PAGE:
Online assignment submission for students
|Site:||Solent Online Learning|
|Course:||Student Support for Online Learning Technologies|
|Book:||Online assignment submission for students|
|Printed by:||Guest user|
|Date:||Monday, 27 March 2017, 7:40 AM|
Table of contents
- How to upload your assignment/file
- How to submit your myPortfolio
- How to upload your video/audio assignment
- Accessing grades and feedback
There are different types of online assignment submissions available to Solent University students.
The type of submission and the tool used is determined by your lecturer. For every submission, you can expect an assessment brief giving you clear instructions of what type of assignment is required.
For all online assignments, you will have an Assignment Upload link on your unit (unless instructed otherwise by your lecturer). Your lecturer will set this up depending on the requirements of the assessment and could include a file submission, video submission, myPortfolio submission, etc. If it is not clear what is being asked of you, you must seek advice from your lecturer.
If you are asked to upload an essay, report or dissertation, these text-based assignments are sent through to Turnitin which checks your work to see if it matches previous submissions or is copied from other sources such as the internet or ebooks. You will be given a similarity report (even if your assignment is under 'draft' status) and be able to see where you need to correct any referencing or citations to avoid plagiarism. See 'How to upload your assignment/file'.
UNLESS THE ASSESSMENT IS EXEMPT FROM ANONYMOUS MARKING, your lecturer will set up all online submission links for anonymous marking. This means that your name will be unknown to the marker when they assess your work. This offers advantages as the marking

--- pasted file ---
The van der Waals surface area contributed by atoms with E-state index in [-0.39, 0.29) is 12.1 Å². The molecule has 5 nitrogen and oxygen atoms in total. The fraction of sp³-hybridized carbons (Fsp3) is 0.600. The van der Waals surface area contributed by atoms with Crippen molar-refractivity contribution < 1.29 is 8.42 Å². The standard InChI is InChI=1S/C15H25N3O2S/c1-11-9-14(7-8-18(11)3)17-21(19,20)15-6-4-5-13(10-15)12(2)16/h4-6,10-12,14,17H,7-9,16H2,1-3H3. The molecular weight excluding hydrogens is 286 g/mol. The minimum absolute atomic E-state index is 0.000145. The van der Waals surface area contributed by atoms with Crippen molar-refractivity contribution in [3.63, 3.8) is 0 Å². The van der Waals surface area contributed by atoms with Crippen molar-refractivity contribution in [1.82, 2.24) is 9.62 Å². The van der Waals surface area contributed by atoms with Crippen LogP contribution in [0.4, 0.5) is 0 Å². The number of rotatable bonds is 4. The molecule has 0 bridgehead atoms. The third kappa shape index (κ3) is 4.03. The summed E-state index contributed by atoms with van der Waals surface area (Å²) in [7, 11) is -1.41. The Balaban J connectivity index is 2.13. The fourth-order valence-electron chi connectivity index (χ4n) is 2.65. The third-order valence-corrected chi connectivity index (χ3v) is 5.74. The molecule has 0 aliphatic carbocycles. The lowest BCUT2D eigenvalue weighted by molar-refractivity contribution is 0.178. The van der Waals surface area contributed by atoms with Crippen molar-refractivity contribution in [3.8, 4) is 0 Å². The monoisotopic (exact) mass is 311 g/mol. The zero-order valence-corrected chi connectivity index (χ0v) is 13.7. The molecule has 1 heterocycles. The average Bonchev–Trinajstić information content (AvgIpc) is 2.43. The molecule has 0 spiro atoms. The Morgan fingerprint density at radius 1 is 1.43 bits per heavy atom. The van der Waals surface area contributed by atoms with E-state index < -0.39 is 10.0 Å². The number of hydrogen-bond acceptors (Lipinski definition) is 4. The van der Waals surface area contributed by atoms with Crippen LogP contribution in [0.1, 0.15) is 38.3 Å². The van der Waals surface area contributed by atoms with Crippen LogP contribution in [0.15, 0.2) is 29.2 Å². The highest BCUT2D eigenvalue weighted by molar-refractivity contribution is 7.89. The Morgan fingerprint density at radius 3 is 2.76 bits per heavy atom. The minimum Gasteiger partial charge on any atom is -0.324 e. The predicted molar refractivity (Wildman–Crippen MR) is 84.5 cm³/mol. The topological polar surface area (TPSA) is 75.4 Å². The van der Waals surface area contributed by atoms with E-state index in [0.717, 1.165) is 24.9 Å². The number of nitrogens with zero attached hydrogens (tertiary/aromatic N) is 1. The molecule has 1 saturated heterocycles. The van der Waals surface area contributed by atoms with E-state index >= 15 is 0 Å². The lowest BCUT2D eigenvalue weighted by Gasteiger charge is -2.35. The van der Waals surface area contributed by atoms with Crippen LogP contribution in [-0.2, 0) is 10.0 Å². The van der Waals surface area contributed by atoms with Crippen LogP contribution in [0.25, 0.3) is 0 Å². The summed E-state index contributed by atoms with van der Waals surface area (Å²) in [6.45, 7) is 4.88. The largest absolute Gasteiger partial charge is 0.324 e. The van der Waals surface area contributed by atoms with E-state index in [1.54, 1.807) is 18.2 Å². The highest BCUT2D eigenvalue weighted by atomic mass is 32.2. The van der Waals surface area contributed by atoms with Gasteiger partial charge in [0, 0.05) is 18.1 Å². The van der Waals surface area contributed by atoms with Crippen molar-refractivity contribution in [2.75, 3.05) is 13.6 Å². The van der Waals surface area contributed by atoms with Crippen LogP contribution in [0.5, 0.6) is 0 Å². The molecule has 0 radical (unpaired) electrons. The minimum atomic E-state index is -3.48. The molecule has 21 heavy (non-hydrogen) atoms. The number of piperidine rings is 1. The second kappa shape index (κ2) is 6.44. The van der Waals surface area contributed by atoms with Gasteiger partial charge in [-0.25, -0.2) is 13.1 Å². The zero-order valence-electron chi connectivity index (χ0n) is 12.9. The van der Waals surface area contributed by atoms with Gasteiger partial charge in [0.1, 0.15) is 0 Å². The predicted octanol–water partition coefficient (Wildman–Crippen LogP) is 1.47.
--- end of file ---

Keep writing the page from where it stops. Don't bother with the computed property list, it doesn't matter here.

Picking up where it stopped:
will be unbiased and your mark is given purely on the quality of the assignment submitted.
Plan your time
Sometimes student life can get really busy and the workload can be pretty intense which means its possible to leave it quite close to the deadline before submitting your assignment. With careful planning, try to submit your assignment at least 24 hours beforehand to eliminate some of the stress.
Make multiple submissions
From the moment your lecturer sets an assessment on Turnitin you can submit drafts of your work and review feedback from the Originality Report. The clever thing about Turnitin is that you can submit more than once. So, if you spot any changes you'd like to make, you can edit your work and then resubmit before the deadline.
A good tip is to write yourself a schedule, noting down when you're going to do each stage of your work. Start at the end - when does your work need to be submitted? Then work backwards planning when you're going to carry out research and write your assignment, upload and review drafts and then formally submit your final version.
Don't forget with Turnitin in particular, it is possible to resubmit drafts as many times as you like to check your originality/similarity report, so work this into your schedule as well.
For example, if you have an assignment deadline of Thursday 31 March. Your schedule might look something like this: